Robot-Assisted Walking Training for Individuals With Parkinson's Disease

A Pilot Randomized Controlled Trial

Patrizio Sale; Maria F De Pandis; Domenica Le Pera; Ivan Sova; Veronica Cimolin; Andrea Ancillao; Giorgio Albertini; Manuela Galli; Fabrizio Stocchi; Marco Franceschini

Disclosures

BMC Neurol. 2013;13(50) 

In This Article

Methods

Participants

This study was a pilot Randomized Controlled Trial (RCT). We recruited idiopathic PD patients from rehabilitation centres. They had been on stable doses of Parkinson's medications for at least 4 weeks prior to study onset, and showed an endurance sufficient to keep an upright position, assisted or unassisted, for at least 20 minutes. A preliminary medical examination included a physical and a neurological test, and a gait analysis. The inclusion criteria for all groups were: (a) diagnosis of idiopathic PD by UK Brain Bank criteria, without any other significant neurological or orthopedic problems; (b) age between 18 and 90 years old; (c) capability to walk, unassisted or with little assistance, for 25 feet. The following exclusion criteria were identified: (d) inability to understand instructions required by the study (Informed Consent Test of Comprehension); (e) primarily wheelchair bound; (f) chronic and ongoing alcohol or drug abuse, active depression, anxiety or psychosis that might have interfered with the use of the equipment or testing; (g) diagnosis of atypical parkinsonian syndrome; (h) implantation of deep brain stimulation.

Procedures

After providing written informed consent, the twenty patients were divided into two groups randomly: Experimental Group (EG) and Control Group (CG). The random allocation to treatment was concealed and based upon a custom computerized system, using a purpose-built software. In order to allow a balanced subject allocation into EG and CG groups, the Lehemer algorithm was applied. Therapists were assigned to each group of patients randomly. Blinded assessors conducted clinical assessments at the beginning (T0) and at the end of the treatment (T1).

Measures

Clinical Assessments. Trained professionals, who were not involved in the research treatment and blind to patients' group allocation, performed all instrumental and clinical assessments. All outcome assessments were collected in ON phase one hour and half after the oral assumption of the usual dose of levodopa. Clinical and instrumental outcomes were performed using valid and reliable tools for PD. They included: Hoehn and Yahr scale (HY),[18] Unified Parkinson's Disease Rating Scale (UPDRS),[19] and multifactorial 3D Gait Analysis (3D-GA) (ELITE2002, BTS, Italy).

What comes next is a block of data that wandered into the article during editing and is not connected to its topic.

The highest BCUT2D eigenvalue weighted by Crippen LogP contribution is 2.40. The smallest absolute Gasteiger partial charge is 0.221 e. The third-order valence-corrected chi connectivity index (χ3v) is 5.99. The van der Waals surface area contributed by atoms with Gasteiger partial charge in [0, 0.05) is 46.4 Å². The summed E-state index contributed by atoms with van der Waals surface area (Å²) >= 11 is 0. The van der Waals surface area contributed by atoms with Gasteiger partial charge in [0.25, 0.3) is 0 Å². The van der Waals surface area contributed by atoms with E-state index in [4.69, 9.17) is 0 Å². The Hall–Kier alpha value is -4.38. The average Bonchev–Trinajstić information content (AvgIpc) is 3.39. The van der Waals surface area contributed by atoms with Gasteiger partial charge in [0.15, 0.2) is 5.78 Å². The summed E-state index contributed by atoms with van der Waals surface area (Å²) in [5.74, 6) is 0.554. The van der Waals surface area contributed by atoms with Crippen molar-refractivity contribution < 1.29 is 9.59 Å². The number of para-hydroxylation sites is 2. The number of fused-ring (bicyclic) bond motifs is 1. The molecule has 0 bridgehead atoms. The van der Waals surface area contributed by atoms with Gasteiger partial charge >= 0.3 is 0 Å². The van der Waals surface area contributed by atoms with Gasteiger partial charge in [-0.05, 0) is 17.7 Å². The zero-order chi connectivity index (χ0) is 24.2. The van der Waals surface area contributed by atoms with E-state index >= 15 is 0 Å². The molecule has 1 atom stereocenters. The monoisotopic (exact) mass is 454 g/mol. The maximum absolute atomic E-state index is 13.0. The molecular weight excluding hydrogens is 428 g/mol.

3D Gait Analysis. The 3D-Gait analysis (3D-GA) was conducted using the following equipment: a 12-camera optoelectronic system with passive markers (ELITE2002, BTS, Italy) to measure the kinematic of the movement; 2 force platforms (Kistler, CH), to obtain the kinetic data of the movement (i.e. ground reaction forces); 2 TV camera Video system (BTS, Italy) synchronized with the optoelectronic and force platform systems for video recording. To evaluate the kinematics of each body segment, markers were positioned as described by Davis and colleagues.[20] Subjects were asked to walk barefoot, at their own natural pace (self-selected and comfortable speed), along a 10 meter walkway where the two force platforms were placed. At least seven trials were collected for each subject in order to ensure the consistency of the data. All graphs obtained from GA were normalized as % of gait cycle, and kinetic data were normalized for individual body weight. In order to quantify the gait pattern of participants involved in this study, a specific software (Smartanalyser, BTS, Italy) enabled the calculations of some indices (time/distance parameters, angles joint values in specific gait cycle instant, peak values in ankle power graph) starting from those data.

Primary and Secondary Outcomes. A primary outcome was the gait velocity assessed by mean velocity (m/sec), which measured the rate of change of position, recorded in meters per second.[21] The other outcomes were: the cadence (step/min) that measured the number of steps taken in a given period of time, which was then converted into the number of steps taken per minute,[21] the step length (mm) that measured the average distance (in meters) between two successive placements of the same foot,[22] the stride length (mm) that measured the average distance (in meters) between two successive placements of the same foot,[22] the step width (mm) that measured medio-lateral distance between the two feet during double support, the stance time (% stride) that measured the duration of the stance phase, the swing time (% stride) that measured the duration of the swing phase and the double support (% stride) that measured the duration of double support.